Procedural features of the matter and the decision

The matter proceeded by way of submission of questions for determination by the Court of Criminal Appeal pursuant to s. 108 of the Crimes (Appeal and Review) Act 2001:

  • This permitted the Attorney General to submit questions for determination of the Court.
  • The section is able to be used when the accused has been acquitted.
  • The acquitted person is not a party but is entitled to be heard and represented at State expense and no answers to the question can impact on their acquittal.
  • The hearing is determined in camera and the identity of the acquitted person is to remain secret, and report of it is punishable as contempt of the Court.  

Questions were crafted which attempted to get to the very heart of the matter, namely whether s. 29 should be read to be protective only of material going to the identity of reporters rather than the content of reports. In short the answer was that the section should be read to be protective only of identity of reporters and not of reports themselves.

Aspects of the result

There is no reference to the underlying decision: that is in part a product of the nature of the proceedings being under s. 108. The questions put in part required answers as to whether a particular judge's interpretation was correct:

  • Missing is the actual detail of the underlying decision.
  • Nowhere in the decision of the Court of Criminal Appeal are the precise words the original judge read into the section.
  • The understanding of what those words are must be taken only from the first question submitted for determination. 

Personhood point

  • It was argued for the acquitted person that s. 29(1)(e) had no operation because the Department of Family and Community Services (the recipient of the subpoena), was not a person at law. That argument was dealt with briefly at paragraph [36]:
  • Departments do not have separate legal personality but are rather "aspects or manifestations of the Crown in the right of the State of NSW".
  • The definition of person at s. 21 of the Interpretation Act 1987 (NSW) is applicable to the use of the word person in s. 29 of the Care Act and relevantly includes "a body corporate or politic".
  • The subpoena in this case was addressed to a manifestation of the body politic. 

Free choice/voluntariness
There was throughout the submissions for the acquitted person this suggestion of arbitrariness on the part of the Department in not voluntarily producing the material given the importance of the context. The suggestion appears to be that the choice not to produce was a free one made by the Department absent any other consideration. That approach at least to some extent appears to have been accepted by the Court – see paragraph [27] where it appears to be accepted that the Department might voluntarily produce any reports. There is a certain lack of reality in this:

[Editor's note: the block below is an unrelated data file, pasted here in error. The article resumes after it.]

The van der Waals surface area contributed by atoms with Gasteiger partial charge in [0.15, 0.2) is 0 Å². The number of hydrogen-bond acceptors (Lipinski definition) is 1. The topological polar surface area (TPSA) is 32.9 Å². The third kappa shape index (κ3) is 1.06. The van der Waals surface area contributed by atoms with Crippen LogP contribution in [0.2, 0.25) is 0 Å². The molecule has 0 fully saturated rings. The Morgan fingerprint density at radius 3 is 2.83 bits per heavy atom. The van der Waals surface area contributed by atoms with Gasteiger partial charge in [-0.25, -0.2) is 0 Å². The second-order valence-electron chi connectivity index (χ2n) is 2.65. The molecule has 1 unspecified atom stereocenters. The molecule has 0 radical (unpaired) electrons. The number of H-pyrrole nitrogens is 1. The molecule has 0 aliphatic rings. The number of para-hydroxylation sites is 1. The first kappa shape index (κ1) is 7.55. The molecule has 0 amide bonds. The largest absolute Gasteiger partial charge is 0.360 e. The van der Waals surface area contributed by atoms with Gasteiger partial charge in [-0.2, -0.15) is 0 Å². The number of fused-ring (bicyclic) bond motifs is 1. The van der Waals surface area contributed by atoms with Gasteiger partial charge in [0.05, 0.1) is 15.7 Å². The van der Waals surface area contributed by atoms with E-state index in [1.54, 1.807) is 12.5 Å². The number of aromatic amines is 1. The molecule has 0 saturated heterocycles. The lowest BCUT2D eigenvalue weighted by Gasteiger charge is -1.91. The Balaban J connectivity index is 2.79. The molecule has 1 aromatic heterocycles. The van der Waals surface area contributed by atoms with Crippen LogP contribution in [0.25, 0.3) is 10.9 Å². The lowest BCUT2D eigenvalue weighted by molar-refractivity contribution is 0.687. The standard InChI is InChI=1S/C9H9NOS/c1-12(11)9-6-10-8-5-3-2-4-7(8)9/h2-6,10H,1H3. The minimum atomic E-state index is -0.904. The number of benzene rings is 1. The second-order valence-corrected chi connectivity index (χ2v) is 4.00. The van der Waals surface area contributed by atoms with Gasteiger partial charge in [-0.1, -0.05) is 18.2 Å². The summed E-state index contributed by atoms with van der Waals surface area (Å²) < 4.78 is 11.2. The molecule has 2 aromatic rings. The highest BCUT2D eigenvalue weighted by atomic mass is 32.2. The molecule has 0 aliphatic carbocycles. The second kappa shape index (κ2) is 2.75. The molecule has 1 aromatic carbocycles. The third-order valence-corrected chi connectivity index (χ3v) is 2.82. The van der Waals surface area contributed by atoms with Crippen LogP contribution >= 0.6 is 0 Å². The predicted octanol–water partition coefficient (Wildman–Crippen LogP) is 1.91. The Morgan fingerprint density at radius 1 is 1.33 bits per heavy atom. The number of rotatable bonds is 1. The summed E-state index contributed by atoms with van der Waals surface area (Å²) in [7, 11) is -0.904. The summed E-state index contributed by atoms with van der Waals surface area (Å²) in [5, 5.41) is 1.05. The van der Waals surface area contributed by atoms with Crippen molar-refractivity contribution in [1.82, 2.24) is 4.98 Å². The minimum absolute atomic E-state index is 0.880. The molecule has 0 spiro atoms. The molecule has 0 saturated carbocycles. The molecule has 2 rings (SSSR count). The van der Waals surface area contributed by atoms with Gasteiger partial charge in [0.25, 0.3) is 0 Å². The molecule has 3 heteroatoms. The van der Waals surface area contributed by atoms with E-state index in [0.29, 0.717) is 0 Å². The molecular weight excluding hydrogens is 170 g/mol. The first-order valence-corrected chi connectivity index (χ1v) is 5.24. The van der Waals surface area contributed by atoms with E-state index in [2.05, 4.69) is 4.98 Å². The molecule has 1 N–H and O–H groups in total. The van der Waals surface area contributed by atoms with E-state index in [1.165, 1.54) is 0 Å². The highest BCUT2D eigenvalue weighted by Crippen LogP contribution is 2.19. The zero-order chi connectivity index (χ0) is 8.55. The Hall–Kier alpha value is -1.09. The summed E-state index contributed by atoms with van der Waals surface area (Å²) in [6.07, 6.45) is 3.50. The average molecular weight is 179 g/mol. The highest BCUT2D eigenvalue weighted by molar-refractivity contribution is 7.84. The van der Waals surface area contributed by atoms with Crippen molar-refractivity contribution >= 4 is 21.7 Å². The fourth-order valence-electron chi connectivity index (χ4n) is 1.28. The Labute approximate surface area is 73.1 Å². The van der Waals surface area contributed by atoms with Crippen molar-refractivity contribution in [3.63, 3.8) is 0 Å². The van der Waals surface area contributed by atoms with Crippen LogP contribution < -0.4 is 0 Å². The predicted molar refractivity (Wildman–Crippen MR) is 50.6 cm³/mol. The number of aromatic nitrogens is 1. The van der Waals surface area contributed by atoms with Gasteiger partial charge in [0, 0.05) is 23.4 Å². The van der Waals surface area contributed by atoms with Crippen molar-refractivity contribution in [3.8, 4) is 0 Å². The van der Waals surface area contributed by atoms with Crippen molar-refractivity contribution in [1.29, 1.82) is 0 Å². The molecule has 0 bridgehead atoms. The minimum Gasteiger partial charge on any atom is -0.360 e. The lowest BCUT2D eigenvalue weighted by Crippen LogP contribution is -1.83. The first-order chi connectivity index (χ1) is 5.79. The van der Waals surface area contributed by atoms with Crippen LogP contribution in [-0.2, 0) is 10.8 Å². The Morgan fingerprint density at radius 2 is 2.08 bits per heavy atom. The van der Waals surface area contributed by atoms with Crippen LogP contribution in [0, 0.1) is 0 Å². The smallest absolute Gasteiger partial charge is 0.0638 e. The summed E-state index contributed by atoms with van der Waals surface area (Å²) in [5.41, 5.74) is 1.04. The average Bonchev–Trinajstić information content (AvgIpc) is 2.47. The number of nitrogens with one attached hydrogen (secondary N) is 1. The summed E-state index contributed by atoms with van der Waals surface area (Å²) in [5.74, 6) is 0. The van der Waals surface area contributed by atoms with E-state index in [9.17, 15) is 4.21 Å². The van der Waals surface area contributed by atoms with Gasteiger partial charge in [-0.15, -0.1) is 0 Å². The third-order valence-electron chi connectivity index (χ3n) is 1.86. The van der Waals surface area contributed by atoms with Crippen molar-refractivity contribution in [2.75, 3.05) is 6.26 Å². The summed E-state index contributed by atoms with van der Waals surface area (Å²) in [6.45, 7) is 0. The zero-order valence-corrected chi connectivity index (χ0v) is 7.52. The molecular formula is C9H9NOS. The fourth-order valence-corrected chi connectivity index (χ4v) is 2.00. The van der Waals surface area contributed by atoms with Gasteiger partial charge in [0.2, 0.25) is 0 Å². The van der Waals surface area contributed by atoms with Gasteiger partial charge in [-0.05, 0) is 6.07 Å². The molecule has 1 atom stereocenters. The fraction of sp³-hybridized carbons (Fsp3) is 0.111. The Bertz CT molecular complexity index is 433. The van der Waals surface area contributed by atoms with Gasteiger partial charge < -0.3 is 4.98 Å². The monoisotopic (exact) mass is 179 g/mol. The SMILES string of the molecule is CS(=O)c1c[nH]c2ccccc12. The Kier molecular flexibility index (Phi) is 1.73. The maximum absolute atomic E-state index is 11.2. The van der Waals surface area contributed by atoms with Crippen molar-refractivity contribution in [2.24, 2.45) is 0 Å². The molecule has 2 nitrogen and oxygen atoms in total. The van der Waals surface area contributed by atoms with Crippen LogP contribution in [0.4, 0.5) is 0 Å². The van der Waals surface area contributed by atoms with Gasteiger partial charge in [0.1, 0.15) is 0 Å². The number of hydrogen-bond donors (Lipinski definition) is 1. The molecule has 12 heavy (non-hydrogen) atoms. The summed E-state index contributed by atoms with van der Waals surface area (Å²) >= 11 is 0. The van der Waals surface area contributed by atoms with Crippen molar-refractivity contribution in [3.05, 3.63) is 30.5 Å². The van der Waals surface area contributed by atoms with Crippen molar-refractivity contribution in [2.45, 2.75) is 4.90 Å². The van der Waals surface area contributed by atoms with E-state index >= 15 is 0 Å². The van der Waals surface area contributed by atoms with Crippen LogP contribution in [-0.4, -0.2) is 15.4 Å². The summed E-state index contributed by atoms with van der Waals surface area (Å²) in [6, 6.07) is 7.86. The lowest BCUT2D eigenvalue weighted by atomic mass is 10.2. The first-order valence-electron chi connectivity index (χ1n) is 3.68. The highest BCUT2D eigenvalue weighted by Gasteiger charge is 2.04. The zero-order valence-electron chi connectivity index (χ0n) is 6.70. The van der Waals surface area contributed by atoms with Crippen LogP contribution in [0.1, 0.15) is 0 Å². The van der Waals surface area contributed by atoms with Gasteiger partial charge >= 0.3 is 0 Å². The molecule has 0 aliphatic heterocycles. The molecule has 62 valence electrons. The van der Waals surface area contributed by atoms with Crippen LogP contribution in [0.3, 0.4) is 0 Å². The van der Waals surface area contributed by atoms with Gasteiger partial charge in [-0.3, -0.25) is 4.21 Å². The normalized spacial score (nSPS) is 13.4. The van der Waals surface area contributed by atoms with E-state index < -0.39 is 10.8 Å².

• The terms of s. 29 are protective. They are protective of the professional lives, liability and privacy of those who make reports as to the well-being of children. In the ordinary course it would be expected that the Department would not make its own decision, absent compulsion or operation of law to disclose the contents of reports or the identity of reporters.
  • Is it the case now that while the Department cannot be compelled to produce material that would identify a reporter they could choose to do so?
  • No account is taken of the fact that s. 254 of the Care Act makes it an offence to disclose information obtained in connection with the administration of the Act. It is an offence carrying a term of imprisonment.

It was argued at first instance that the documents were also not compellable because of the operation of UCPR 1.9 to prevent production of documents that were not admissible. This was rejected, the question being dealt with on the basis that the proceedings were before the Supreme Court and in connection with a child s. 29(1)(d)(iii) applies. Should the question ever again turn on s. 29(1)(d) alone, and not on the now applicable narrow interpretation of s. 29(1)(e) this may create some odd dark corners. Section 29(1)(d(iii)) only applies to the Supreme Court, not to the District Court – so no similar argument could be made with respect to say sexual or violent offences against a child, merely because of what court the proceedings were in.

Section 29(1)(d)(iii) only applies where the proceedings are "in relation to a child or young person" – there may be a very good purpose in seeking such documents but in proceedings that could not be said to be "in relation to a child or young person" though it is accepted that is a very wide category.